Tor is free and open-source software for enabling anonymous communication. The name is derived from the acronym for the original software project name “The Onion Router”. Tor directs Internet traffic through a free, worldwide, volunteer overlay network consisting of more than seven thousand relays to conceal a user’s location and usage from anyone conducting network surveillance or traffic analysis. Using Tor makes it more difficult to trace Internet activity to the user: this includes “visits to Web sites, online posts, instant messages, and other communication forms”. Tor’s intended use is to protect the personal privacy of its users, as well as their freedom and ability to conduct confidential communication by keeping their Internet activities unmonitored.
Tor does not prevent an online service from determining when it is being accessed through Tor. Tor protects a user’s privacy, but does not hide the fact that someone is using Tor. Some websites restrict allowances through Tor. For example, Wikipedia blocks attempts by Tor users to edit articles unless special permission is sought.
Onion routing is implemented by encryption in the application layer of a communication protocol stack, nested like the layers of an onion. Tor encrypts the data, including the next node destination IP address, multiple times and sends it through a virtual circuit comprising successive, random-selection Tor relays. Each relay decrypts a layer of encryption to reveal the next relay in the circuit to pass the remaining encrypted data on to it. The final relay decrypts the innermost layer of encryption and sends the original data to its destination without revealing or knowing the source IP address. Because the routing of the communication was partly concealed at every hop in the Tor circuit, this method eliminates any single point at which the communicating peers can be determined through network surveillance that relies upon knowing its source and destination.
An adversary may try to de-anonymize the user by some means. One way this may be achieved is by exploiting vulnerable software on the user’s computer. The NSA had a technique that targets a vulnerability – which they codenamed “EgotisticalGiraffe” – in an outdated Firefox browser version at one time bundled with the Tor package and, in general, targets Tor users for close monitoring under its XKeyscore program. Attacks against Tor are an active area of academic research which is welcomed by the Tor Project itself. The bulk of the funding for Tor’s development has come from the federal government of the United States, initially through the Office of Naval Research and DARPA.
A cartogram illustrating Tor usage
The core principle of Tor, “onion routing”, was developed in the mid-1990s by United States Naval Research Laboratory employees, mathematician Paul Syverson, and computer scientists Michael G. Reed and David Goldschlag, with the purpose of protecting U.S. intelligence communications online. Onion routing was further developed by DARPA in 1997.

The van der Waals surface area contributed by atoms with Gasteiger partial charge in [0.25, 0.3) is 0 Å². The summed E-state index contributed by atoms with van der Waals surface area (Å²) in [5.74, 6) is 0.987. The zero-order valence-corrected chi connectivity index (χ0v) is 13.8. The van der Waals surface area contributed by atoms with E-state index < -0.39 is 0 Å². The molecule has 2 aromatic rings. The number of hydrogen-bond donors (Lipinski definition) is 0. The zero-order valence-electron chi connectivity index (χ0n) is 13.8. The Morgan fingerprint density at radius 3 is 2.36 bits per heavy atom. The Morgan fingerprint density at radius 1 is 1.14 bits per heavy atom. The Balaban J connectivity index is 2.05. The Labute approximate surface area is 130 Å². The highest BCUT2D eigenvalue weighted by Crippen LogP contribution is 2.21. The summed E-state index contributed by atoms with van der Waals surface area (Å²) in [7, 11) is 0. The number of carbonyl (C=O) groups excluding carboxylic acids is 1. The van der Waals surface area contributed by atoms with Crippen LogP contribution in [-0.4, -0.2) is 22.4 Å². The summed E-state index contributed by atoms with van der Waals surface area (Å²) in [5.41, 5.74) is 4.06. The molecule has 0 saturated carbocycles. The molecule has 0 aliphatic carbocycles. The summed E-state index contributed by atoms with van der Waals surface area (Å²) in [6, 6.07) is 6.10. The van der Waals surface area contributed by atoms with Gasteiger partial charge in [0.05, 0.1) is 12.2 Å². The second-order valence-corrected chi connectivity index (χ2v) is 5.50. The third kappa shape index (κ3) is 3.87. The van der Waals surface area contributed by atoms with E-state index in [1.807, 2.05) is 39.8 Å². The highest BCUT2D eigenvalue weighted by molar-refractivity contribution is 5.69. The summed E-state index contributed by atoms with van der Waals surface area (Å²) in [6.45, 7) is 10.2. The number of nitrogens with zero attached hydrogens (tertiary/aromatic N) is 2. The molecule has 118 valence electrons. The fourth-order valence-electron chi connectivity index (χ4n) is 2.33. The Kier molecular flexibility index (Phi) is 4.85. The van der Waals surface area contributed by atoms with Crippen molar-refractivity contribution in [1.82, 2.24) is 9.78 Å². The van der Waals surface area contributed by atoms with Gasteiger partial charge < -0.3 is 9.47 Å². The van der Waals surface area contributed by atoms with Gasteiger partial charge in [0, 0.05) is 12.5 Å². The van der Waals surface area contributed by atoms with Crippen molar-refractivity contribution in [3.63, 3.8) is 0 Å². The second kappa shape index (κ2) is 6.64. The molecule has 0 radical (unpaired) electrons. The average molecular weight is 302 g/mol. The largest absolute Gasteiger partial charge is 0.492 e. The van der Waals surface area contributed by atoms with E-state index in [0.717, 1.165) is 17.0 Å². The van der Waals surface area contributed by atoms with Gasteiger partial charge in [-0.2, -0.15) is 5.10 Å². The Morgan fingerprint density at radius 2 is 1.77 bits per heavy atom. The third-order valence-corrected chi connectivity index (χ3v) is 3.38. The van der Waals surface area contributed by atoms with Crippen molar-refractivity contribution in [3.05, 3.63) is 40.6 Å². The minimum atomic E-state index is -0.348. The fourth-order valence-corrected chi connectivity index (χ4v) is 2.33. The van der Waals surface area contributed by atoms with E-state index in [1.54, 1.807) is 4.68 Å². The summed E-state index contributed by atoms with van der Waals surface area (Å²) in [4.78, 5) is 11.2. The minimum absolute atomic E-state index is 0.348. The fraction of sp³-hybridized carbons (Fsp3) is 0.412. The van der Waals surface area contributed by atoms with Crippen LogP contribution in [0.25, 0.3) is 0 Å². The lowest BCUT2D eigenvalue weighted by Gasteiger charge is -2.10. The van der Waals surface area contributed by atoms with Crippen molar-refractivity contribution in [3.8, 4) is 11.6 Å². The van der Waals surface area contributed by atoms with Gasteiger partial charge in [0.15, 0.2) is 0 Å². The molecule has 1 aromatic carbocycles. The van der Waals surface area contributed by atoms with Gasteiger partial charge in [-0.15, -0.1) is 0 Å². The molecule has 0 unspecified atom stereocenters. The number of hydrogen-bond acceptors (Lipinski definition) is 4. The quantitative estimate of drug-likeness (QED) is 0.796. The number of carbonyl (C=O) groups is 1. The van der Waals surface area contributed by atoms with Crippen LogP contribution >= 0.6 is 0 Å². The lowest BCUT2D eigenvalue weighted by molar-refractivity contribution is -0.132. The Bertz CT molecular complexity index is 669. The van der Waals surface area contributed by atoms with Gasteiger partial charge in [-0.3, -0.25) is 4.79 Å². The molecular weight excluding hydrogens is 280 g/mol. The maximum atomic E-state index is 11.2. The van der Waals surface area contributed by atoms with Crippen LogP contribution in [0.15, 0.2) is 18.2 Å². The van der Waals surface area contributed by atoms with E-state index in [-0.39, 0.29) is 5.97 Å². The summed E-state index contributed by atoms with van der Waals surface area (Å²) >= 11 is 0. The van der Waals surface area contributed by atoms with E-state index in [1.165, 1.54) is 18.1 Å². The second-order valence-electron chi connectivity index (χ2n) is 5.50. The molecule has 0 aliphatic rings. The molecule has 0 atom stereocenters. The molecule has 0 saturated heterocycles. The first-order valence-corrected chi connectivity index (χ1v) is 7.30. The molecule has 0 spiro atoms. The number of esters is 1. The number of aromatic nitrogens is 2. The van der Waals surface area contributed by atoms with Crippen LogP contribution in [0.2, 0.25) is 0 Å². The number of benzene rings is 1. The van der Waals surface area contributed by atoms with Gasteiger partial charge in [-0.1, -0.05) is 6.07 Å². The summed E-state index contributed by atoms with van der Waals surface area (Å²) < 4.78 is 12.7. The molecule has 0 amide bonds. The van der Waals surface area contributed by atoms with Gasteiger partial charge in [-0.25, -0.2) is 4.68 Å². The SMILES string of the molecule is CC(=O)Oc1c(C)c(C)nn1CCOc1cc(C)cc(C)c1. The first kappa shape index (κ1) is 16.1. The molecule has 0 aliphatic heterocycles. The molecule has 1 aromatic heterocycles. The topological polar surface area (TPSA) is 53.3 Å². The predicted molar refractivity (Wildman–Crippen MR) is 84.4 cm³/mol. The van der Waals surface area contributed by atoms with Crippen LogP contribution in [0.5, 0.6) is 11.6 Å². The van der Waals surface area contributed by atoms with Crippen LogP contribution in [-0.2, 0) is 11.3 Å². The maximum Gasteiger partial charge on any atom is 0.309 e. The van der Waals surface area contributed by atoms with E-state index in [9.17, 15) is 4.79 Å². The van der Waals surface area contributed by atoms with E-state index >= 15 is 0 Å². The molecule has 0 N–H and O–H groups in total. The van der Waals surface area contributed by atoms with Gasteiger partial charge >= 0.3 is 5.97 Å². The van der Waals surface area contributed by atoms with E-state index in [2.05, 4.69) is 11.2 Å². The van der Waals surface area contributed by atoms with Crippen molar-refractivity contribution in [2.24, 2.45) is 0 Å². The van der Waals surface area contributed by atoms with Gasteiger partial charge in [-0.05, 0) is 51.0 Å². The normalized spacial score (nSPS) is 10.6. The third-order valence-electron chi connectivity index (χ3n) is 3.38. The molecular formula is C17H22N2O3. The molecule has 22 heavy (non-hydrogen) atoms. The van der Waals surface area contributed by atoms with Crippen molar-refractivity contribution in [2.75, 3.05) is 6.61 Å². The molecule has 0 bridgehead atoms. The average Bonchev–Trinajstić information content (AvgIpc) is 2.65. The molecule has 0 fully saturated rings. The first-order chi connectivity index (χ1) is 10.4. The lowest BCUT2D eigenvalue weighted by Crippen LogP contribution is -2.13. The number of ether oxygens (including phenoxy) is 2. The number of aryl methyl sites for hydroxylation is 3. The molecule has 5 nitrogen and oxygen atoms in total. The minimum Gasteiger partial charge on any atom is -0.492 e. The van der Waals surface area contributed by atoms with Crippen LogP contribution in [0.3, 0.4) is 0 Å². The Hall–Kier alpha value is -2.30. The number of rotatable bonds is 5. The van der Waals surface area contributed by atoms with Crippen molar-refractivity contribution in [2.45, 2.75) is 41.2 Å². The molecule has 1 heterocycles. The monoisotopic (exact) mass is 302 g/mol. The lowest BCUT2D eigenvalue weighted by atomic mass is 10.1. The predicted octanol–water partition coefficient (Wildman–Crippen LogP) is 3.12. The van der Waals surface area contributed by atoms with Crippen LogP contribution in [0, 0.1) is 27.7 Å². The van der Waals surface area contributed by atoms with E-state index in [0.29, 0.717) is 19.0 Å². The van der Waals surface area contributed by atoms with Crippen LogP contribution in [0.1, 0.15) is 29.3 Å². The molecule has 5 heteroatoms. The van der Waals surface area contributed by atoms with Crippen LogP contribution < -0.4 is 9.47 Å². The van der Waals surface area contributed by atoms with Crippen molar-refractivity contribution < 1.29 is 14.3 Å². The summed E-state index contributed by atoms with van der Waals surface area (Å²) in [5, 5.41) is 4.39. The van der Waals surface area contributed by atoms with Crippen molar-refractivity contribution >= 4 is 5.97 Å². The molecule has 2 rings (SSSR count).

The alpha version of Tor, developed by Syverson and computer scientists Roger Dingledine and Nick Mathewson and then called The Onion Routing project, or Tor project, launched on 20 September 2002. The first public release occurred a year later. On 13 August 2004, Syverson, Dingledine, and Mathewson presented “Tor: The Second-Generation Onion Router” at the 13th USENIX Security Symposium. In 2004, the Naval Research Laboratory released the code for Tor under a free license, and the Electronic Frontier Foundation (EFF) began funding Dingledine and Mathewson to continue its development.
In December 2006, Dingledine, Mathewson, and five others founded The Tor Project, a Massachusetts-based 501(c)(3) research-education nonprofit organization responsible for maintaining Tor. The EFF acted as The Tor Project’s fiscal sponsor in its early years, and early financial supporters of The Tor Project included the U.S. International Broadcasting Bureau, Internews, Human Rights Watch, the University of Cambridge, Google, and Netherlands-based Stichting NLnet.
From this period onward, the majority of funding sources came from the U.S. government.
In November 2014 there was speculation in the aftermath of Operation Onymous that a Tor weakness had been exploited. A BBC News source cited a “technical breakthrough” that allowed the tracking of the physical locations of servers. In November 2015 court documents on the matter, besides generating serious concerns about security research ethics and the right of not being unreasonably searched guaranteed by the US Fourth Amendment, may also link the law enforcement operation with an attack on Tor earlier in the year.
In December 2015, The Tor Project announced that it had hired Shari Steele as its new executive director. Steele had previously led the Electronic Frontier Foundation for 15 years, and in 2004 spearheaded EFF’s decision to fund Tor’s early development. One of her key stated aims is to make Tor more user-friendly in order to bring wider access to anonymous web browsing.
In July 2016 the complete board of the Tor Project resigned, and announced a new board, made up of Matt Blaze, Cindy Cohn, Gabriella Coleman, Linus Nordberg, Megan Price, and Bruce Schneier.